Census politics

Mass. population growing, and the key is immigration

THE LATEST CENSUS population figures are out, and Massachusetts is keeping pace with national population growth. The state’s population grew to nearly 7 million people at a rate of 0.6 percent between July 2017 and July 2018. That’s the same rate as the nation as a whole.

It’s also the fastest rate of growth in the northeast, putting states like New York and Rhode Island more at risk of losing representation in Congress after the 2020 Census. (The Wall Street Journal has a good explainer on  which states would gain or lose seats based on the latest numbers.)

There are important political implications to how, and where, Massachusetts is growing. As Secretary of State Bill Galvin noted in announcing the figures, Massachusetts’ growth should be enough to maintain its nine Congressional seats and 11 electoral votes “as long as we have a fair and accurate count”.

That caveat is a less-than-veiled reference to the Trump administration’s attempts to add a citizenship question to the 2020 Census. (Pew has a good primer on the controversy.) A Brookings Institute analysis estimated that 24 million residents could be intimidated away from taking the Census by the citizenship question. The Census Bureau’s own research found that 1 in 4 worried that their answers to 2020 Census questions could be used against them. This, of course, was the whole point, according to private communications among Trump officials and allies.

The status of the citizenship question matters to Massachusetts in particular because much of our population growth is coming from international in-migration. The inflows of new residents from other countries more than offsets our loss of residents to other states. But those foreign-born populations are exactly the residents who could be spooked by a citizenship question on the Census. If they are shy to answer, Massachusetts could end up with an artificially low tally in the official 2020 census. That’s why Maura Healey is among the attorneys general suing the Trump administration over the citizenship question, saying its addition would make the Census less accurate and jeopardize the Commonwealth’s federal funding and political representation.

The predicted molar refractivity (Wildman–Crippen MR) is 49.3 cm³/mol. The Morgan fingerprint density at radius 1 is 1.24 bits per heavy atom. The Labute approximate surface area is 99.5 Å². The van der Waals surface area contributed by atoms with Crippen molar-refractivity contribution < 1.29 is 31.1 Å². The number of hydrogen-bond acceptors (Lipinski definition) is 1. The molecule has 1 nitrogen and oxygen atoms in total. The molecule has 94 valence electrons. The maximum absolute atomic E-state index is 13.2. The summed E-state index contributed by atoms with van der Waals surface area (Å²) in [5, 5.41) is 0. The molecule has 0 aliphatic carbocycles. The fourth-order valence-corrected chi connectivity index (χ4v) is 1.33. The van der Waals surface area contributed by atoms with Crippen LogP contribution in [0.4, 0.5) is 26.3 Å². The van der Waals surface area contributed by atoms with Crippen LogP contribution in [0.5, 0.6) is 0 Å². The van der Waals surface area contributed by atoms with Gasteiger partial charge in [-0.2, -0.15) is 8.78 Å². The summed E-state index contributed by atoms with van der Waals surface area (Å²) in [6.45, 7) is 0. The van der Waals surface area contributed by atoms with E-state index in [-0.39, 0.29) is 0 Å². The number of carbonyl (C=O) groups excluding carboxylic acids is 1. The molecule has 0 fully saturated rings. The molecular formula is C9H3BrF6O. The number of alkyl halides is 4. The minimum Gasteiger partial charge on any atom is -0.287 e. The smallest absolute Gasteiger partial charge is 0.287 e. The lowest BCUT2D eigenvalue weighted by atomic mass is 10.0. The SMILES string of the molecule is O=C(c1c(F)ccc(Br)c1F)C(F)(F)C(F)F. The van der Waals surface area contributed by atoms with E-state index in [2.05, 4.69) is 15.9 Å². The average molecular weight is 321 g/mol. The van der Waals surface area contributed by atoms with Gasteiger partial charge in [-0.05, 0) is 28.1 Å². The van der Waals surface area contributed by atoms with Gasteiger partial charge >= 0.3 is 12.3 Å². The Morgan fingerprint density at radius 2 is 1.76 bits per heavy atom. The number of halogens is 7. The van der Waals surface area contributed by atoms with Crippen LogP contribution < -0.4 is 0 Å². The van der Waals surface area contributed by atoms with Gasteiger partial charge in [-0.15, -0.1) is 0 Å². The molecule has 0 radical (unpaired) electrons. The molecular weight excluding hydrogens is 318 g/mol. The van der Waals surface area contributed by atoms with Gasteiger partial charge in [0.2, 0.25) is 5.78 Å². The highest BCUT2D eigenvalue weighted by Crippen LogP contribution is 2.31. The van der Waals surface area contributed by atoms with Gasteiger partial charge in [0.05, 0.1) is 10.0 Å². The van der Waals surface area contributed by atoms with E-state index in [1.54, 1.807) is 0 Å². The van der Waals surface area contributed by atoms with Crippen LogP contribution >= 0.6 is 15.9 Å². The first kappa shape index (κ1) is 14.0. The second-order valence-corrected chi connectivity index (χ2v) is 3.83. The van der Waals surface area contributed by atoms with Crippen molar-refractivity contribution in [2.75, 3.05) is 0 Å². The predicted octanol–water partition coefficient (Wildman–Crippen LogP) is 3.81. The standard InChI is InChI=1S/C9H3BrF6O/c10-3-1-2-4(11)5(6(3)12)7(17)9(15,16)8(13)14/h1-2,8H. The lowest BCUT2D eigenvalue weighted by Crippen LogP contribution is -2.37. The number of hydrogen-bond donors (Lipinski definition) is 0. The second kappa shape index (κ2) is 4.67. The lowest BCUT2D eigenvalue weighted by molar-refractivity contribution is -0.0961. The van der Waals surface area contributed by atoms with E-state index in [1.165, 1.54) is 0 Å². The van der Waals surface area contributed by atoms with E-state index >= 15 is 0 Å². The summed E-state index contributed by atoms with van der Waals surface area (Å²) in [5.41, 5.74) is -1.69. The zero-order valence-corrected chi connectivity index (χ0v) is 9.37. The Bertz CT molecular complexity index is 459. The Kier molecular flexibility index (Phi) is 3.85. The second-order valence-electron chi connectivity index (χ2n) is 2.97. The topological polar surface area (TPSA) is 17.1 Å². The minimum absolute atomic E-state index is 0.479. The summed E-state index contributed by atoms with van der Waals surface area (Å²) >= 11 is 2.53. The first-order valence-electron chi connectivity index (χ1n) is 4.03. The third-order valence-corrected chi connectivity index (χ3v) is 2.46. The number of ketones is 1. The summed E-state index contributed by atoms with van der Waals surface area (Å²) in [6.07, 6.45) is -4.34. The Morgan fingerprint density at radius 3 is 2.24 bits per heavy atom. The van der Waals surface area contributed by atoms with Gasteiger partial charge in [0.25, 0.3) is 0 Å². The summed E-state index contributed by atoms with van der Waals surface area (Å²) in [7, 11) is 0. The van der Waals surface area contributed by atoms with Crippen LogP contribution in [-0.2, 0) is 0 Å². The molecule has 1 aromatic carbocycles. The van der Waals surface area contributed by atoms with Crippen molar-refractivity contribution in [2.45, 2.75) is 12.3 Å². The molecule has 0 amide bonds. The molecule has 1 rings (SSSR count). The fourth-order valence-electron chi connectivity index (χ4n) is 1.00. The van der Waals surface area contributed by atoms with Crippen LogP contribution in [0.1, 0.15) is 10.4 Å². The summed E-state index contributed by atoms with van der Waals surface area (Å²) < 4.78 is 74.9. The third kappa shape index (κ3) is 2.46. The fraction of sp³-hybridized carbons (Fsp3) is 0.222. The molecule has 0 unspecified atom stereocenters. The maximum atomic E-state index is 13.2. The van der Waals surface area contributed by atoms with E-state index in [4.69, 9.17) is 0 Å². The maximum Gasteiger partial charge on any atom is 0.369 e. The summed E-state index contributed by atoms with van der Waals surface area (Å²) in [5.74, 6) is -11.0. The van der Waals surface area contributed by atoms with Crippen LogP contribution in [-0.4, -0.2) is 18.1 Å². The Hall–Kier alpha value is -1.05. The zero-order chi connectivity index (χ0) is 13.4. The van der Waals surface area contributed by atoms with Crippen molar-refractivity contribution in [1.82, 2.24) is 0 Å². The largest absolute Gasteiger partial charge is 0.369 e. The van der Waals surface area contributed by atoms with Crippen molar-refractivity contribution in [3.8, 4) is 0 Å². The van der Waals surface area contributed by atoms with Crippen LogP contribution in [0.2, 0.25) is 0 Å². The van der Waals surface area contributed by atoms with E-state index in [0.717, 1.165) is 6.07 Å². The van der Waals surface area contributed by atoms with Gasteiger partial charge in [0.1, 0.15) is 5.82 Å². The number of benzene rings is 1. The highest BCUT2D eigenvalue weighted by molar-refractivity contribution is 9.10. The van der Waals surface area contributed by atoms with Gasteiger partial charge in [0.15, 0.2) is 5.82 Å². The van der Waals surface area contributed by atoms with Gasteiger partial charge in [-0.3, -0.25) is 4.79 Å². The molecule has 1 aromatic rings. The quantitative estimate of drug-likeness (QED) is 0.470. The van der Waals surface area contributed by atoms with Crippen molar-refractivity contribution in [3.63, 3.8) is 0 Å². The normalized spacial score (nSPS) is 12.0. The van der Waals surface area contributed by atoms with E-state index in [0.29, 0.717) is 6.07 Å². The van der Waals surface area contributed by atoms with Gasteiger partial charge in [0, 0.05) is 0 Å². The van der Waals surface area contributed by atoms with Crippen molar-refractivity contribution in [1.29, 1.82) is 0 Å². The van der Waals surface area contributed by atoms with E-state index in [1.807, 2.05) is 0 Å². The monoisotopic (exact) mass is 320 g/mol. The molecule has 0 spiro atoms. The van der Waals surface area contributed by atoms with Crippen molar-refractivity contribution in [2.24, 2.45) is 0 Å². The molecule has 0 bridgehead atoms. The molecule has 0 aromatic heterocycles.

Even assuming Massachusetts holds onto its nine seats in the US House, where the state is (and isn’t) growing could make for some uncomfortable redistricting for two of the delegation’s most powerful members. The Census hasn’t released county-level figures yet, but it’s safe to assume that the pattern from last year largely holds: The bulk of the state’s population growth is happening in Greater Boston. (The UMass Donahue Institute has a nifty dashboard illustrating the point, using last year’s county-level numbers.)

Incoming Ways and Means Chair Richard Neal and Rules Committee Chair Jim McGovern represent the state’s four westernmost counties, which have a markedly lower population growth than Greater Boston, even over a smaller base population. (McGovern also represents Worcester county, which is growing faster but not as fast as Suffolk county.)

A reshuffling of districts to achieve population parity might mean some carving up of Neal and McGovern’s territory to give each representative some more of the faster-growing parts of the Commonwealth. And if a citizenship question on the Census does depress Massachusetts’ official count, one logical place to consolidate would be out west.

Meet the Author

Richard Parr

Research director, MassINC Polling Group
As we await a resolution of the citizenship question, Reps. Neal, McGovern, and the rest of the delegation have immigrants to thank for helping the state keep pace with the rest of the nation.

Richard Parr is the research director of the MassINC Polling Group.